If the cases that require different modes would be made by instruction combination, the macro SELECT_CC_MODE determines which machine mode should be used for the comparison result. The patterns should be written using that mode. To support the case of the add on the Sparc discussed above, we have the pattern

(define_insn ""
  [(set (reg:CC_NOOV 0)
          (plus:SI (match_operand:SI 0 "register_operand" "%r")
                   (match_operand:SI 1 "arith_operand" "rI"))
          (const_int 0)))]

The SELECT_CC_MODE macro on the Sparc returns CC_NOOVmode for comparisons whose argument is a plus.

[ < ] [ > ]   [ << ] [ Up ] [ >> ]         [Top] [Contents] [Index] [ ? ]

20.12 Defining Looping Instruction Patterns

Some machines have special jump instructions that can be utilised to make loops more efficient. A common example is the 68000 `dbra' instruction which performs a decrement of a register and a branch if the result was greater than zero. Other machines, in particular digital signal processors (DSPs), have special block repeat instructions to provide low-overhead loop support. For example, the TI TMS320C3x/C4x DSPs have a block repeat instruction that loads special registers to mark the top and end of a loop and to count the number of loop iterations. This avoids the need for fetching and executing a `dbra'-like instruction and avoids pipeline stalls associated with the jump.

GCC has three special named patterns to support low overhead looping, `decrement_and_branch_until_zero', `doloop_begin', and `doloop_end'. The first pattern, `decrement_and_branch_until_zero', is not emitted during RTL generation but may be emitted during the instruction combination phase. This requires the assistance of the loop optimizer, using information collected during strength reduction, to reverse a loop to count down to zero. Some targets also require the loop optimizer to add a REG_NONNEG note to indicate that the iteration count is always positive. This is needed if the target performs a signed loop termination test. For example, the 68000 uses a pattern similar to the following for its dbra instruction:

(define_insn "decrement_and_branch_until_zero"
  [(set (pc)
	  (ge (plus:SI (match_operand:SI 0 "general_operand" "+d*am")
		       (const_int -1))
	      (const_int 0))
	  (label_ref (match_operand 1 "" ""))
   (set (match_dup 0)
	(plus:SI (match_dup 0)
		 (const_int -1)))]
  "find_reg_note (insn, REG_NONNEG, 0)"

Note that since the insn is both a jump insn and has an output, it must deal with its own reloads, hence the `m' constraints. Also note that since this insn is generated by the instruction combination phase combining two sequential insns together into an implicit parallel insn, the iteration counter needs to be biased by the same amount as the decrement operation, in this case -1. Note that the following similar pattern will not be matched by the combiner.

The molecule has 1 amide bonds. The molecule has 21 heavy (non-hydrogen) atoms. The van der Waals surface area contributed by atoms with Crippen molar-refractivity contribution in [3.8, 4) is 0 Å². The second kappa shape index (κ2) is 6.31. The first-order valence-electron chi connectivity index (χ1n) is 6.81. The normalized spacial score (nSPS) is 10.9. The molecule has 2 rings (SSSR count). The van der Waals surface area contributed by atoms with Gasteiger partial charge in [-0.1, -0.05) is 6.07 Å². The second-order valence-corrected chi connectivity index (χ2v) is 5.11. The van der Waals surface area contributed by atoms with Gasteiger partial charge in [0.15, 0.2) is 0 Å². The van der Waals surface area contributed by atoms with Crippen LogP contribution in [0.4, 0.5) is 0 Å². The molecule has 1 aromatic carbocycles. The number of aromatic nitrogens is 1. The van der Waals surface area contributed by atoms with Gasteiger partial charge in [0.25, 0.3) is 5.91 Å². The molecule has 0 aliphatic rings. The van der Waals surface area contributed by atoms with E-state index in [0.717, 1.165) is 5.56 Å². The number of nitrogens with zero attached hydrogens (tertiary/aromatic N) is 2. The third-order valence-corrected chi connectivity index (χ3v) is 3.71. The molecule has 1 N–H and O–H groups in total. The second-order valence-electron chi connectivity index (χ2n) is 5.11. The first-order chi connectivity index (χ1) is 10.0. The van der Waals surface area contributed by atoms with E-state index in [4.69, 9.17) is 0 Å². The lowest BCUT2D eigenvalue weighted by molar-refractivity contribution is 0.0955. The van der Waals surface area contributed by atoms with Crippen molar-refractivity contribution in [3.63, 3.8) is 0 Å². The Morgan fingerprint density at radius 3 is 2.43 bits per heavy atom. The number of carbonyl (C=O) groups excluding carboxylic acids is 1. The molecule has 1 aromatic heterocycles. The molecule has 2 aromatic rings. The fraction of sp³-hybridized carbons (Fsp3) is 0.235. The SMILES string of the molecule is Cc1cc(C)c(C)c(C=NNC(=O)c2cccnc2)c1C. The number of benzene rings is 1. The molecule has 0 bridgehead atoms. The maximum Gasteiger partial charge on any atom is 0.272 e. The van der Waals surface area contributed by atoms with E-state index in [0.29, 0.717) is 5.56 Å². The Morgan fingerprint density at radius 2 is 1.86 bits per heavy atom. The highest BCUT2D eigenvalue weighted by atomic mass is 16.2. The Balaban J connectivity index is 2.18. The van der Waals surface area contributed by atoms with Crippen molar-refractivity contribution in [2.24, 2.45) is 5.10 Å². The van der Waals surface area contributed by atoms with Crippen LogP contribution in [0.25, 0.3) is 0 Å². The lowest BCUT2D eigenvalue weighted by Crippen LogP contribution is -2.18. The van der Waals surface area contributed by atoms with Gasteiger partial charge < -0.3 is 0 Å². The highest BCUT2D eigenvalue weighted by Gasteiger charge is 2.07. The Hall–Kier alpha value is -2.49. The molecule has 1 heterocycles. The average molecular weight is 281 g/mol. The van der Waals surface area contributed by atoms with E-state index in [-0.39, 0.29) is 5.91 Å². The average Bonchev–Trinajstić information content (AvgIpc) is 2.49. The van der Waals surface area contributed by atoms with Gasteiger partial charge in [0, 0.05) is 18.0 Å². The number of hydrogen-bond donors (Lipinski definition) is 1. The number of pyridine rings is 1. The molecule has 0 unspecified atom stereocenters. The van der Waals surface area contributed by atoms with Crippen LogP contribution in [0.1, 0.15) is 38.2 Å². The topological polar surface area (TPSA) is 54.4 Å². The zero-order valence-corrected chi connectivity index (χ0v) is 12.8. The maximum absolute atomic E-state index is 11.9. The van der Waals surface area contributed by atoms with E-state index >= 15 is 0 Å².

(define_insn "decrement_and_branch_until_zero"
  [(set (pc)
	  (ge (match_operand:SI 0 "general_operand" "+d*am")
	      (const_int 1))
	  (label_ref (match_operand 1 "" ""))
   (set (match_dup 0)
	(plus:SI (match_dup 0)
		 (const_int -1)))]
  "find_reg_note (insn, REG_NONNEG, 0)"

The other two special looping patterns, `doloop_begin' and `doloop_end', are emitted by the loop optimiser for certain well-behaved loops with a finite number of loop iterations using information collected during strength reduction.

The `doloop_end' pattern describes the actual looping instruction (or the implicit looping operation) and the `doloop_begin' pattern is an optional companion pattern that can be used for initialisation needed for some low-overhead looping instructions.

Note that some machines require the actual looping instruction to be emitted at the top of the loop (e.g., the TMS320C3x/C4x DSPs). Emitting the true RTL for a looping instruction at the top of the loop can cause problems with flow analysis. So instead, a dummy doloop insn is emitted at the end of the loop. The machine dependent reorg pass checks for the presence of this doloop insn and then searches back to the top of the loop, where it inserts the true looping insn (provided there are no instructions in the loop which would cause problems). Any additional labels can be emitted at this point. In addition, if the desired special iteration counter register was not allocated, this machine dependent reorg pass could emit a traditional compare and jump instruction pair.

The essential difference between the `decrement_and_branch_until_zero' and the `doloop_end' patterns is that the loop optimizer allocates an additional pseudo register for the latter as an iteration counter. This pseudo register cannot be used within the loop (i.e., general induction variables cannot be derived from it), however, in many cases the loop induction variable may become redundant and removed by the flow pass.

[ < ] [ > ]   [ << ] [ Up ] [ >> ]         [Top] [Contents] [Index] [ ? ]

20.13 Canonicalization of Instructions

There are often cases where multiple RTL expressions could represent an operation performed by a single machine instruction. This situation is most commonly encountered with logical, branch, and multiply-accumulate instructions. In such cases, the compiler attempts to convert these multiple RTL expressions into a single canonical form to reduce the number of insn patterns required.

In addition to algebraic simplifications, following canonicalizations are performed:

[ < ] [ > ]   [ << ] [ Up ] [ >> ]         [Top] [Contents] [Index] [ ? ]

20.14 Defining RTL Sequences for Code Generation

On some target machines, some standard pattern names for RTL generation cannot be handled with single insn, but a sequence of RTL insns can represent them. For these target machines, you can write a define_expand to specify how to generate the sequence of RTL.

A define_expand is an RTL expression that looks almost like a define_insn; but, unlike the latter, a define_expand is used only for RTL generation and it can produce more than one RTL insn.

A define_expand RTX has four operands: